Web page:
Skip to main page content
Access keys NCBI Homepage MyNCBI Homepage Main Content Main Navigation
Randomized Controlled Trial
, 7, 30

The Hawthorne Effect: A Randomised, Controlled Trial

Randomized Controlled Trial

The Hawthorne Effect: A Randomised, Controlled Trial

Rob McCarney et al. BMC Med Res Methodol.


Background: The 'Hawthorne Effect' may be an important factor affecting the generalisability of clinical research to routine practice, but has been little studied. Hawthorne Effects have been reported in previous clinical trials in dementia but to our knowledge, no attempt has been made to quantify them. Our aim was to compare minimal follow-up to intensive follow-up in participants in a placebo controlled trial of Ginkgo biloba for treating mild-moderate dementia.

Methods: Participants in a dementia trial were randomised to intensive follow-up (with comprehensive assessment visits at baseline and two, four and six months post randomisation) or minimal follow-up (with an abbreviated assessment at baseline and a full assessment at six months). Our primary outcomes were cognitive functioning (ADAS-Cog) and participant and carer-rated quality of life (QOL-AD).

Results: We recruited 176 participants, mainly through general practices. The main analysis was based on Intention to treat (ITT), with available data. In the ANCOVA model with baseline score as a co-variate, follow-up group had a significant effect on outcome at six months on the ADAS-Cog score (n = 140; mean difference = -2.018; 95%CI -3.914, -0.121; p = 0.037 favouring the intensive follow-up group), and on participant-rated quality of life score (n = 142; mean difference = -1.382; 95%CI -2.642, -0.122; p = 0.032 favouring minimal follow-up group). There was no significant difference on carer quality of life.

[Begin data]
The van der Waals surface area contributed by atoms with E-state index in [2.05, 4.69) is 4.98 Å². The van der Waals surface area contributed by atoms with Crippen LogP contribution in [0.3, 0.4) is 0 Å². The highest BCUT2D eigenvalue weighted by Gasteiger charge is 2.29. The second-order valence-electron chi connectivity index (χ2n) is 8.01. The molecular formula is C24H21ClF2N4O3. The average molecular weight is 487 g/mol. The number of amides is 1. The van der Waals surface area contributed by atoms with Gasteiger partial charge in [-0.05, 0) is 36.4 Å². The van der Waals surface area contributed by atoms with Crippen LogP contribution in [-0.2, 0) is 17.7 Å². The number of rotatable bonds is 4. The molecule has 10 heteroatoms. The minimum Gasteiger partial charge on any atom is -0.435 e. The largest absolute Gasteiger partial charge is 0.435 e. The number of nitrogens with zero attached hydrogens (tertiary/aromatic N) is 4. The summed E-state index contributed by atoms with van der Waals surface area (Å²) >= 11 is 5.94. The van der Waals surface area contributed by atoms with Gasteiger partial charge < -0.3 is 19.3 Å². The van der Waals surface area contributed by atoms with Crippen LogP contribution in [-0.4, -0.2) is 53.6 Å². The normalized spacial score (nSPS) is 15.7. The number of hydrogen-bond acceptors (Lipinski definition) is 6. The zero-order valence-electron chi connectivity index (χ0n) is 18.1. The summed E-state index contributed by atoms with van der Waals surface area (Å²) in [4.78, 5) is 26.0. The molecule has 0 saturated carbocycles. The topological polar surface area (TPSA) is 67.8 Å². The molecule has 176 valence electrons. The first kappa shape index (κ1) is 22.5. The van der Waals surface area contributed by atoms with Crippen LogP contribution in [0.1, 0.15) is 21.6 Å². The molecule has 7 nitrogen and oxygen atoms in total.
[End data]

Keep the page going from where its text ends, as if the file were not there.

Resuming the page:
Conclusion: We found that more intensive follow-up of individuals in a placebo-controlled clinical trial of Ginkgo biloba for treating mild-moderate dementia resulted in a better outcome than minimal follow-up, as measured by their cognitive functioning.

Trial registration: Current controlled trials: ISRCTN45577048.


Figure 1
Figure 1
Participant flowchart.

Similar articles

See all similar articles

Cited by 285 PubMed Central articles

See all "Cited by" articles


    1. Mayo E. The human problems of an industrial civilization. 2. Vol. 3. New York, MacMillan; 1993. pp. 53–73.
    1. Roethlisberger FJ, Dickson WJ. Management and the Worker. Cambridge, Mass., Harvard University Press; 1939.
    1. Franke RH, Kaul JD. The Hawthorne experiments: First statistical interpretation. Am Sociol Rev. 1978;43:623–643. doi: 10.2307/2094540. - DOI
    1. Braunholtz DA, Edwards SJ, Lilford RJ. Are randomized clinical trials good for us (in the short term)? Evidence for a "trial effect". [Review] [26 refs] Journal of Clinical Epidemiology. 2001;54:217–224. doi: 10.1016/S0895-4356(00)00305-X. - DOI - PubMed
    1. Peppercorn JM, Weeks JC, Cook EF, Joffe S. Comparison of outcomes in cancer patients treated within and outside clinical trials: conceptual framework and structured review.[see comment]. [Review] [52 refs] Lancet. 2004;363:263–270. doi: 10.1016/S0140-6736(03)15383-4. - DOI - PubMed

Publication types

MeSH terms

Associated data